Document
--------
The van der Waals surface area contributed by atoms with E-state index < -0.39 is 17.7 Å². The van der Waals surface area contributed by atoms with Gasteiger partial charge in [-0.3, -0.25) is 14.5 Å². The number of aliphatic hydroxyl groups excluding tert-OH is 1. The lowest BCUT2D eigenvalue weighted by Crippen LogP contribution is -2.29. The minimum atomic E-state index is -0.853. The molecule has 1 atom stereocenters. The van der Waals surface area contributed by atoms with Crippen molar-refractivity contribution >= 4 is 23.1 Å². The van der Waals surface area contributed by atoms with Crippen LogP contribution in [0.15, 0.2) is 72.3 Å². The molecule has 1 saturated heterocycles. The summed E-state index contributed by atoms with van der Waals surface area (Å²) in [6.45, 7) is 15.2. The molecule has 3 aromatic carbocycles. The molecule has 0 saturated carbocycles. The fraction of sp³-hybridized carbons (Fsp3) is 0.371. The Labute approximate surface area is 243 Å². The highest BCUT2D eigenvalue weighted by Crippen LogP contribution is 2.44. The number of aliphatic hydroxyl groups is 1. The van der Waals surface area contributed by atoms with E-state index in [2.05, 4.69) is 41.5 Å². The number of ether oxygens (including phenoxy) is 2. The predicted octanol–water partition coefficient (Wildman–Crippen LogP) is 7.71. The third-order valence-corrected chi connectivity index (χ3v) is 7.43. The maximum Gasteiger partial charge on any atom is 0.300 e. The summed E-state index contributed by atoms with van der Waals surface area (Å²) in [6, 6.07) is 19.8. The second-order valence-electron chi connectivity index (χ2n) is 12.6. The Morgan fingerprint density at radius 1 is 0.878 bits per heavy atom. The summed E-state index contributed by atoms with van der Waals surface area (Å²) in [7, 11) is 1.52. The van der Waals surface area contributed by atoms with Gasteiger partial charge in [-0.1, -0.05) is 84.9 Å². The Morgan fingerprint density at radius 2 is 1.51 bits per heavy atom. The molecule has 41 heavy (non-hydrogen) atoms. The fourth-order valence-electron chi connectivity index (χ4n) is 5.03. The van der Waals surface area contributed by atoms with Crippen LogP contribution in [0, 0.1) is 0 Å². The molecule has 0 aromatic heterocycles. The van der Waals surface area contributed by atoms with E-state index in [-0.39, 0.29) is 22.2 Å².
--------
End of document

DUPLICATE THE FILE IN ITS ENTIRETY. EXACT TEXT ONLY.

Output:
The van der Waals surface area contributed by atoms with E-state index < -0.39 is 17.7 Å². The van der Waals surface area contributed by atoms with Gasteiger partial charge in [-0.3, -0.25) is 14.5 Å². The number of aliphatic hydroxyl groups excluding tert-OH is 1. The lowest BCUT2D eigenvalue weighted by Crippen LogP contribution is -2.29. The minimum atomic E-state index is -0.853. The molecule has 1 atom stereocenters. The van der Waals surface area contributed by atoms with Crippen molar-refractivity contribution >= 4 is 23.1 Å². The van der Waals surface area contributed by atoms with Crippen LogP contribution in [0.15, 0.2) is 72.3 Å². The molecule has 1 saturated heterocycles. The summed E-state index contributed by atoms with van der Waals surface area (Å²) in [6.45, 7) is 15.2. The molecule has 3 aromatic carbocycles. The molecule has 0 saturated carbocycles. The fraction of sp³-hybridized carbons (Fsp3) is 0.371. The Labute approximate surface area is 243 Å². The highest BCUT2D eigenvalue weighted by Crippen LogP contribution is 2.44. The number of aliphatic hydroxyl groups is 1. The van der Waals surface area contributed by atoms with E-state index in [2.05, 4.69) is 41.5 Å². The number of ether oxygens (including phenoxy) is 2. The predicted octanol–water partition coefficient (Wildman–Crippen LogP) is 7.71. The third-order valence-corrected chi connectivity index (χ3v) is 7.43. The maximum Gasteiger partial charge on any atom is 0.300 e. The summed E-state index contributed by atoms with van der Waals surface area (Å²) in [6, 6.07) is 19.8. The second-order valence-electron chi connectivity index (χ2n) is 12.6. The Morgan fingerprint density at radius 1 is 0.878 bits per heavy atom. The summed E-state index contributed by atoms with van der Waals surface area (Å²) in [7, 11) is 1.52. The van der Waals surface area contributed by atoms with Gasteiger partial charge in [-0.1, -0.05) is 84.9 Å². The Morgan fingerprint density at radius 2 is 1.51 bits per heavy atom. The molecule has 41 heavy (non-hydrogen) atoms. The fourth-order valence-electron chi connectivity index (χ4n) is 5.03. The van der Waals surface area contributed by atoms with Crippen LogP contribution in [0, 0.1) is 0 Å². The molecule has 0 aromatic heterocycles. The van der Waals surface area contributed by atoms with E-state index in [-0.39, 0.29) is 22.2 Å².